Sunday, April 5, 2009

Rearing children Janusz Korczak books on Pedagogy

When will parents begin educating and raising their children,so Henrk asks that unanswerable question. Henryk began tutoring the children of the wealthy and would mesmerize the children, enchanting them with grammar,history, and geography. This tutoring was a cathartic or purging of his own problems and would induce blessed forgetfulness, a tonic for him. His father died at age 52 in 1896 under questionable circumstances. His pedagogic strategy would help children to "see understand and love" as well as to read and write. I will try to access his article the first written "The Gordian Knor" which appeared in the popular illustrated weekly Thorns. The passage on Tworki was staffed by nurses who were Polish Nuns and this indicates that the Catholic Churched staffed many social agencies and medical facilities of that period.

To visit Tworki,
one had to take the Warsaw-Vienna train to the small town of Pruszkow and then hire a
horse and wagon for the remaining two miles over muddy, rutted roads. The nurses
were kindly Polish nuns, but Henryk seems to have been mortified bv the "condescending"
smile of the psychiatrist attending his father. The boy could not understand why
his father couldn't
pull himself together and return home to his family.
Over the years that Jozef was
institutionalized, the medical bills piled up faster than his wife could find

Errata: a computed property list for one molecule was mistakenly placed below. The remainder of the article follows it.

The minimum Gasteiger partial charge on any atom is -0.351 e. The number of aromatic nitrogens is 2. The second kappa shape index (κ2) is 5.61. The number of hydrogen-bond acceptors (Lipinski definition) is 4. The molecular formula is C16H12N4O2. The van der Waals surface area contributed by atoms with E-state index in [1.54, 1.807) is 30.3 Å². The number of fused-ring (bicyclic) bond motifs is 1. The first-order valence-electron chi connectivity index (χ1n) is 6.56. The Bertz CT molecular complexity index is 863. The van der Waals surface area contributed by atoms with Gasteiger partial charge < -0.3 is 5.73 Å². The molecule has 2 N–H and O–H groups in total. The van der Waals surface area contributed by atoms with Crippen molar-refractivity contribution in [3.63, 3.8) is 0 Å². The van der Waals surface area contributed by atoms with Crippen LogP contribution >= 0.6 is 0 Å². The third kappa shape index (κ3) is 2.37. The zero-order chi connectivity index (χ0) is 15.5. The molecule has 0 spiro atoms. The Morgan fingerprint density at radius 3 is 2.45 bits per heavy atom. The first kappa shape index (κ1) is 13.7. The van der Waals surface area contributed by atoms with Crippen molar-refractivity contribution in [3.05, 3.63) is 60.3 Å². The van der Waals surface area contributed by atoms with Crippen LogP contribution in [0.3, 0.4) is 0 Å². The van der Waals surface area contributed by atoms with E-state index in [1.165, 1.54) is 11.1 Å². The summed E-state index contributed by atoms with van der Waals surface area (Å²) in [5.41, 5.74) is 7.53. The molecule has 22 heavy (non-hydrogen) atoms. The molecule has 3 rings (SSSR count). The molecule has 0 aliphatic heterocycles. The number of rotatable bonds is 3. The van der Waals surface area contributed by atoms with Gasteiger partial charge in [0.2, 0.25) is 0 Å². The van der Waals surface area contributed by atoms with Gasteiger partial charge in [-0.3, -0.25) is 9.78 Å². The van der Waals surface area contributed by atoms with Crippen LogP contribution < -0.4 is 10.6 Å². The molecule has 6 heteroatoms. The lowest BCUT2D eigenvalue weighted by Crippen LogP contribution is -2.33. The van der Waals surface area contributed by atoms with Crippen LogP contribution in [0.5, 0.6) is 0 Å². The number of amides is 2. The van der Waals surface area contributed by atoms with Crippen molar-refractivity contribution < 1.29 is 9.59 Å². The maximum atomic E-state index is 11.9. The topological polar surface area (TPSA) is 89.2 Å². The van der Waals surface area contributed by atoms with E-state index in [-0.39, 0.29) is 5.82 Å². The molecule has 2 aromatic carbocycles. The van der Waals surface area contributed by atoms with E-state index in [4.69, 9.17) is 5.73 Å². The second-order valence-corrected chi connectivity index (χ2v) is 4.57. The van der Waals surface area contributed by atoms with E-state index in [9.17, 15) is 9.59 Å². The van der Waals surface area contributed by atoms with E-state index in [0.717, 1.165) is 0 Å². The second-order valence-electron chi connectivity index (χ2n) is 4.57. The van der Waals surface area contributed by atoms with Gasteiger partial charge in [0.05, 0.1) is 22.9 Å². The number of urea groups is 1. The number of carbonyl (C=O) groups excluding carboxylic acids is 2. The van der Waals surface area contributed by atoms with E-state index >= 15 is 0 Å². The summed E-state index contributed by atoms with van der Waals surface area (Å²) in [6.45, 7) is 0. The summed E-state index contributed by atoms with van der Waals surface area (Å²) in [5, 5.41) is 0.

the means to pay them. One by one the paintings and fine china began to
disappear to the pawnshop. Everything that had stood firm in the drawing room
-that spoke of eternity- was now up for sale. Once, Henryk and his sister saw
their father´s cloak in a pawnshop window. It looked so familiar as it hung
there that it might have been in the hall of their apartment waiting for its
owner to come along and take it to the courthouse or on a stroll to the café. They decided to say
nothing to their mother, but to save their pennies and buy it back as a
surprise. But by the time they had scraped together enough money, the coat was
gone. "The pawnshop is life, " Korczak would write. "What you pawn-ideals or honor
for comfort or security-you´ll never retrieve again." He would make it a point
to possess only the essentials, and to arrange life so that he could hold on to
those few things he needed.
In order to help support his family, Henryk began tutoring the
children of wealthy friends and acquaintances. He never forgot the humiliation
of being addressed by some of the mothers in language reserved for servants or
his surprise at seeing himself in many of those overprotected rich boys who were
pale from being indoors all day and flabby from lack of exercise. He soon
devised a technique for putting them at ease. He would arrive with a briefcase
and unpack it slowly, letting them examine each object and ask questions about
it. Then he would mesmerize them with a fairy tale or two before leading them
into less enchanting realms of grammar, history, and geography. He discovered in
the process that he liked working with children-and that he was able to forget